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November 29, 1919


JAMA. 1919;73(22):1691-1692. doi:10.1001/jama.1919.02610480041012

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Nonspecific urethritis has been defined by Keyes as "an acute urethritis due neither to the gonococcus nor tubercle bacillus and usually excited by no known cause other than sexual excitement or contact." He states further that it is almost, but not quite, universally true that the normal male urethra is immune to infection by any bacterium except the gonococcus. The observation of the bacteriologic findings in a vast number of cases of urethritis, and the not infrequent occurrence of cases in which the discharge failed to show the presence of gonococci, prompted a careful study and analysis of such cases.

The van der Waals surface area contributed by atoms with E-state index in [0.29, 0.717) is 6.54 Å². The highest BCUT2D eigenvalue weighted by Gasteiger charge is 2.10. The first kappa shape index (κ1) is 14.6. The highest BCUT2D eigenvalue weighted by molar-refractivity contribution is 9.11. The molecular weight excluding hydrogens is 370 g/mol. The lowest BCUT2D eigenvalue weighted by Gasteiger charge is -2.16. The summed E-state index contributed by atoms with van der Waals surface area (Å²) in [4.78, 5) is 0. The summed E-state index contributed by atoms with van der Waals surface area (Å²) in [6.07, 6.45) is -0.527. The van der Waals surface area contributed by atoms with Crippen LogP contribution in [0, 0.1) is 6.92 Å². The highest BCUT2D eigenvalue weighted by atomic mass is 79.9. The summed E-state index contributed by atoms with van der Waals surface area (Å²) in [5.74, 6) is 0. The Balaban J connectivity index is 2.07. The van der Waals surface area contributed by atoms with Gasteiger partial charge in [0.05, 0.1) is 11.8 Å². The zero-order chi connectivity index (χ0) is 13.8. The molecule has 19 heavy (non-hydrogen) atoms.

Just how frequently this condition occurs is rather difficult to state, since no record of the total number of cases examined is available; however, the twenty-eight cases presented herewith appeared in two different localities during a period of slightly less than five months, and were encountered during the examination of

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